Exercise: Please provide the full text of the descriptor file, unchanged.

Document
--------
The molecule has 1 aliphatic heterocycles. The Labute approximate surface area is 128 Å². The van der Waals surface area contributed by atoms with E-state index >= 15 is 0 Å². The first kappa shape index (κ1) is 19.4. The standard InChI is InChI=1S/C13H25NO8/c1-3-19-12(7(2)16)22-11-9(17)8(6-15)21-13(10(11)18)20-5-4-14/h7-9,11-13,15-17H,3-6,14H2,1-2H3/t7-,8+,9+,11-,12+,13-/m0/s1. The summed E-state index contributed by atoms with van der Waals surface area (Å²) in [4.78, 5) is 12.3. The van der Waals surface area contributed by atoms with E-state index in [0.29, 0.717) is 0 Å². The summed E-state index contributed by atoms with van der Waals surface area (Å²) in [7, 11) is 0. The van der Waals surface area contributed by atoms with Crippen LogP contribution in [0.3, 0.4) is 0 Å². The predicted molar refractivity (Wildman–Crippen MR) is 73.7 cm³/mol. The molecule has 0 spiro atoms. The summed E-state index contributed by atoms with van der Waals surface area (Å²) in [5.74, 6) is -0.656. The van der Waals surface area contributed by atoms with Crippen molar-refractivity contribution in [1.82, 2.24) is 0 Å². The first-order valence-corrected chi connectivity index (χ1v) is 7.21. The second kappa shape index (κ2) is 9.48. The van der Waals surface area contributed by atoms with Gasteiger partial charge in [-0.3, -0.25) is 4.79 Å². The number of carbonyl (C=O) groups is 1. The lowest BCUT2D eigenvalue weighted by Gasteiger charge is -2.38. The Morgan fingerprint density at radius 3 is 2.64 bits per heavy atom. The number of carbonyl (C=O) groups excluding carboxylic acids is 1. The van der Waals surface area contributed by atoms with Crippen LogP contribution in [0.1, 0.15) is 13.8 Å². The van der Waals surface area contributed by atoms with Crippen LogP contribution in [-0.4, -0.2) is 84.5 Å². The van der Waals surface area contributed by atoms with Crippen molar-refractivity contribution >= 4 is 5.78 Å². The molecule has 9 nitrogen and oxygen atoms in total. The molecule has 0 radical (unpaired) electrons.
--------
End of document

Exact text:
The molecule has 1 aliphatic heterocycles. The Labute approximate surface area is 128 Å². The van der Waals surface area contributed by atoms with E-state index >= 15 is 0 Å². The first kappa shape index (κ1) is 19.4. The standard InChI is InChI=1S/C13H25NO8/c1-3-19-12(7(2)16)22-11-9(17)8(6-15)21-13(10(11)18)20-5-4-14/h7-9,11-13,15-17H,3-6,14H2,1-2H3/t7-,8+,9+,11-,12+,13-/m0/s1. The summed E-state index contributed by atoms with van der Waals surface area (Å²) in [4.78, 5) is 12.3. The van der Waals surface area contributed by atoms with E-state index in [0.29, 0.717) is 0 Å². The summed E-state index contributed by atoms with van der Waals surface area (Å²) in [7, 11) is 0. The van der Waals surface area contributed by atoms with Crippen LogP contribution in [0.3, 0.4) is 0 Å². The predicted molar refractivity (Wildman–Crippen MR) is 73.7 cm³/mol. The molecule has 0 spiro atoms. The summed E-state index contributed by atoms with van der Waals surface area (Å²) in [5.74, 6) is -0.656. The van der Waals surface area contributed by atoms with Crippen molar-refractivity contribution in [1.82, 2.24) is 0 Å². The first-order valence-corrected chi connectivity index (χ1v) is 7.21. The second kappa shape index (κ2) is 9.48. The van der Waals surface area contributed by atoms with Gasteiger partial charge in [-0.3, -0.25) is 4.79 Å². The number of carbonyl (C=O) groups is 1. The lowest BCUT2D eigenvalue weighted by Gasteiger charge is -2.38. The Morgan fingerprint density at radius 3 is 2.64 bits per heavy atom. The number of carbonyl (C=O) groups excluding carboxylic acids is 1. The van der Waals surface area contributed by atoms with Crippen LogP contribution in [0.1, 0.15) is 13.8 Å². The van der Waals surface area contributed by atoms with Crippen LogP contribution in [-0.4, -0.2) is 84.5 Å². The van der Waals surface area contributed by atoms with Crippen molar-refractivity contribution >= 4 is 5.78 Å². The molecule has 9 nitrogen and oxygen atoms in total. The molecule has 0 radical (unpaired) electrons.